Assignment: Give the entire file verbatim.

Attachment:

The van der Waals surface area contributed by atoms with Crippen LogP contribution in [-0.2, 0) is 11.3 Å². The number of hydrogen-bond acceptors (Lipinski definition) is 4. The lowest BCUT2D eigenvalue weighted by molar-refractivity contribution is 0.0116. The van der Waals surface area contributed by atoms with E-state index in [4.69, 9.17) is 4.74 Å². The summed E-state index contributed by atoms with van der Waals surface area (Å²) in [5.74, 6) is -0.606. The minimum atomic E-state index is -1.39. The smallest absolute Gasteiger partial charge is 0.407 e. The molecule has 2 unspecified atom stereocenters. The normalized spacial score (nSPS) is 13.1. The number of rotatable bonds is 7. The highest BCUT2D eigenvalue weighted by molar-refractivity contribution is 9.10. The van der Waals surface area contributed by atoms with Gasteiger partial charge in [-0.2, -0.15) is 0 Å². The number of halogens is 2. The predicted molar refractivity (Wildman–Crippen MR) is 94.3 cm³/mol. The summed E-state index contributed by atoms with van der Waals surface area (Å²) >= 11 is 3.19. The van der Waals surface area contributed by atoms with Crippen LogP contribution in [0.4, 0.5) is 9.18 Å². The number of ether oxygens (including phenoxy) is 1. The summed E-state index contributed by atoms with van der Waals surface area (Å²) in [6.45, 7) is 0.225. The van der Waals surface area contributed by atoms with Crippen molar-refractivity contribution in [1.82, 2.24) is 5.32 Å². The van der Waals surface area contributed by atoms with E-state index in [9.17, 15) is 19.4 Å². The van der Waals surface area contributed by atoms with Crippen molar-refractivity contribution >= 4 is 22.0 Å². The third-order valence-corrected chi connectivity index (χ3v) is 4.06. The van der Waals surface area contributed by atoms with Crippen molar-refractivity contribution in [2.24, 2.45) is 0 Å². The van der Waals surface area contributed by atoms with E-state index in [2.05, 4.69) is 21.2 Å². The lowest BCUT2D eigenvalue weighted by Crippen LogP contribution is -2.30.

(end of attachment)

The van der Waals surface area contributed by atoms with Crippen LogP contribution in [-0.2, 0) is 11.3 Å². The number of hydrogen-bond acceptors (Lipinski definition) is 4. The lowest BCUT2D eigenvalue weighted by molar-refractivity contribution is 0.0116. The van der Waals surface area contributed by atoms with E-state index in [4.69, 9.17) is 4.74 Å². The summed E-state index contributed by atoms with van der Waals surface area (Å²) in [5.74, 6) is -0.606. The minimum atomic E-state index is -1.39. The smallest absolute Gasteiger partial charge is 0.407 e. The molecule has 2 unspecified atom stereocenters. The normalized spacial score (nSPS) is 13.1. The number of rotatable bonds is 7. The highest BCUT2D eigenvalue weighted by molar-refractivity contribution is 9.10. The van der Waals surface area contributed by atoms with Gasteiger partial charge in [-0.2, -0.15) is 0 Å². The number of halogens is 2. The predicted molar refractivity (Wildman–Crippen MR) is 94.3 cm³/mol. The summed E-state index contributed by atoms with van der Waals surface area (Å²) >= 11 is 3.19. The van der Waals surface area contributed by atoms with Crippen LogP contribution in [0.4, 0.5) is 9.18 Å². The number of ether oxygens (including phenoxy) is 1. The summed E-state index contributed by atoms with van der Waals surface area (Å²) in [6.45, 7) is 0.225. The van der Waals surface area contributed by atoms with Crippen molar-refractivity contribution in [1.82, 2.24) is 5.32 Å². The van der Waals surface area contributed by atoms with E-state index in [9.17, 15) is 19.4 Å². The van der Waals surface area contributed by atoms with Crippen molar-refractivity contribution >= 4 is 22.0 Å². The third-order valence-corrected chi connectivity index (χ3v) is 4.06. The van der Waals surface area contributed by atoms with Crippen molar-refractivity contribution in [2.24, 2.45) is 0 Å². The van der Waals surface area contributed by atoms with E-state index in [2.05, 4.69) is 21.2 Å². The lowest BCUT2D eigenvalue weighted by Crippen LogP contribution is -2.30.